CIVIL DISTURBANCE
                        3 SEPTEMBER 1994
         Information for this report is provided by the
              UN Rwanda Emergency Office in Kigali

DHA-GENEVA 94/0284

This sitrep is produced three times every week. The information is compiled from inputs of organizations working in Rwanda, including UNICEF, WFP, UNHCR, WHO, IOM UNAMIR, US-JTF and NGOs. This document is intended to represent the best available information as of 1200 GMT 2 September 1994.


The World Bank has agreed to a US$ 20m grant for rehabilitation activities in Rwanda. Repatriations are continuing in the North West and South West. Security in camps continues to deteriorate.

UNAMIR has established a rapid reaction force to combat increasing levels of banditry in Kigali.

A CARE assessment of the Gikongora area highlighted the long-term environmental damage resulting from the massive influx of displaced persons.

UNICEF estimates that there are over 100,000 unaccompanied children in Rwanda and neighbouring countries.


The World Bank has agreed to provide a US$ 20m grant for rehabilitation activities in Rwanda. US$ 10.5m has been allocated to UNICEF projects (US$ 4.5m for health, US$ 3m for water and sanitation and US$ 3m for nutrition) and the rest has been divided up among international agencies. This precedent-setting decision by the World Bank to provide a grant rather than a loan, reflects the unique situation of Rwanda.


In the North West area USAID report that since the beginning of the crisis until 28 August, some 55,017 refugees returned to Rwanda through the official check-point at Gisenyi-Goma. At the UNHCR monitoring points near the Kibumba camp, over 13,000 refugees returned to Rwanda during the period 18-24 August, averaging approximately 1,500 per day. However, there is still significant opposition to repatriation in the camps and UNHCR/IOM are only repatriating spontaneous returnees at this stage.

In the South West the UNREO Field Office at Cyangugu reports a steady decline in the number of people crossing from Rwanda into Zaire. On 31 August just 150 crossed to Zaire via the bridges designated Rusizi I and II while 749 crossed from Zaire back into Rwanda. This is a significant decline over the period of the last week. The UNREO Field Office reports that there are now only approximately 200 people waiting between the two bridges.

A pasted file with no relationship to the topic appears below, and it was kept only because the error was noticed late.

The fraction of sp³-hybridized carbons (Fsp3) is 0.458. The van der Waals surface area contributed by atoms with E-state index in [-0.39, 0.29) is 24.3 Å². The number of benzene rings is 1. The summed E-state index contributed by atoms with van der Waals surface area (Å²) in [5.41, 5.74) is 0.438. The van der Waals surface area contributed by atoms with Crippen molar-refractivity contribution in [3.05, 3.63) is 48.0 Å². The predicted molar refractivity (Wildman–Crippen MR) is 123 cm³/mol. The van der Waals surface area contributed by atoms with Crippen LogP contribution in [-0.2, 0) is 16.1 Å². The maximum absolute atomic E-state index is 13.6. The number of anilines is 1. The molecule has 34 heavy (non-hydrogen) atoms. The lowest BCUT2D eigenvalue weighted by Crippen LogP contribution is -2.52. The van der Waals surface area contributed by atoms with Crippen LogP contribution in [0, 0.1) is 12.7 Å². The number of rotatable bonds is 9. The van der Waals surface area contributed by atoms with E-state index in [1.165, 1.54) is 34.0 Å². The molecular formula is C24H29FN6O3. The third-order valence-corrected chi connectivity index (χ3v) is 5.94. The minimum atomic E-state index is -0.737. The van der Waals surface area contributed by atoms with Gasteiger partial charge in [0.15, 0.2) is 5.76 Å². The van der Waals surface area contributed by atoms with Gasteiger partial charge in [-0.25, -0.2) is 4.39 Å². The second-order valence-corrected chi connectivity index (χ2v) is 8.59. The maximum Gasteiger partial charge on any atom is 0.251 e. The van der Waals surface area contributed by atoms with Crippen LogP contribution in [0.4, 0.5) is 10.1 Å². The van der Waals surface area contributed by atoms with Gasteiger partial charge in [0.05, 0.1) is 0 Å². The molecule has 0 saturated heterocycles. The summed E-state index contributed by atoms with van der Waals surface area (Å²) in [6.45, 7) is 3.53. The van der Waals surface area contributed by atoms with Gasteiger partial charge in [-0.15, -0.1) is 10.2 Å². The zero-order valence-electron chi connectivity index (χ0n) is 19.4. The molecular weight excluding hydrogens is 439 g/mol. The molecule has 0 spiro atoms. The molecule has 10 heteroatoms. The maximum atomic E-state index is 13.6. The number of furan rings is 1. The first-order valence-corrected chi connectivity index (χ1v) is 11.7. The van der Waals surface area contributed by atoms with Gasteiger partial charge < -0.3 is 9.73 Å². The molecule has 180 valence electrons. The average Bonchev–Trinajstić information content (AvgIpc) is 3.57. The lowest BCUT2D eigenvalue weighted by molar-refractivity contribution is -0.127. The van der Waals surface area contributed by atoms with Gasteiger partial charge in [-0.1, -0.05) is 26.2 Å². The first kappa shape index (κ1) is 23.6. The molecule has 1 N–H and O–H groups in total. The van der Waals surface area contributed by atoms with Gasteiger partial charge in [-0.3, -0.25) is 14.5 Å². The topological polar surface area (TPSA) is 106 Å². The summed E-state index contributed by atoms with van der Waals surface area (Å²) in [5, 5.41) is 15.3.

UNHCR are stockpiling non-food items in the region as a contingency for a massive movement of refugees back into the country. Provisions for some 700,000 can be directed to anywhere in the country should the need arise. UNHCR is also preparing contingency plans for a deterioration in Burundi.

The UNREO strategy to shift the emphasis from emergency relief to repatriation has been accepted by the international humanitarian community operating in the country. An informal working group has been established to determine priorities. The aim is to capitalize on the declining numbers of new refugees and shift attention to practical solutions that will encourage the internally displaced to return to their homelands. This would initially focus on the displaced persons in the South West area by supporting community-based rehabilitation programmes in the South East around Butare and Kibungo. If a realistic incentive to return can be provided to encourage returnees from among displaced populations, the emphasis would then shift to encouraging refugees to return. A series of assessment missions will be carried out next week to identify the major issues and gaps in humanitarian coverage.


The first national assessment mission by UNICEF, working with NGOs and the Ministry of Rehabilitation, estimated that there could be over 100,000 unaccompanied children in and around Rwanda. The survey estimates that there are between 50,000-75,000 in Rwanda, 10,000 in Goma, 10,000 in Bukavu, 10,000 in Ngara and 3,000 in Uganda.


The Commission of Experts have continued their mission to Rwanda, meeting with Government, UN and diplomatic representatives and potential witnesses to massacres. Their report on the way forward is expected with four months.

However a strategy paper produced by an informal working group of NGOs attacked the international response to human rights issues as being entirely inadequate. They highlight that the Commission of Experts is "seriously lacking the resources, personnel and expertise needed to produce a satisfactory inquiry" and call for an immediate mobilization of international resources and expertise that could investigate the deaths of perhaps 1 million people.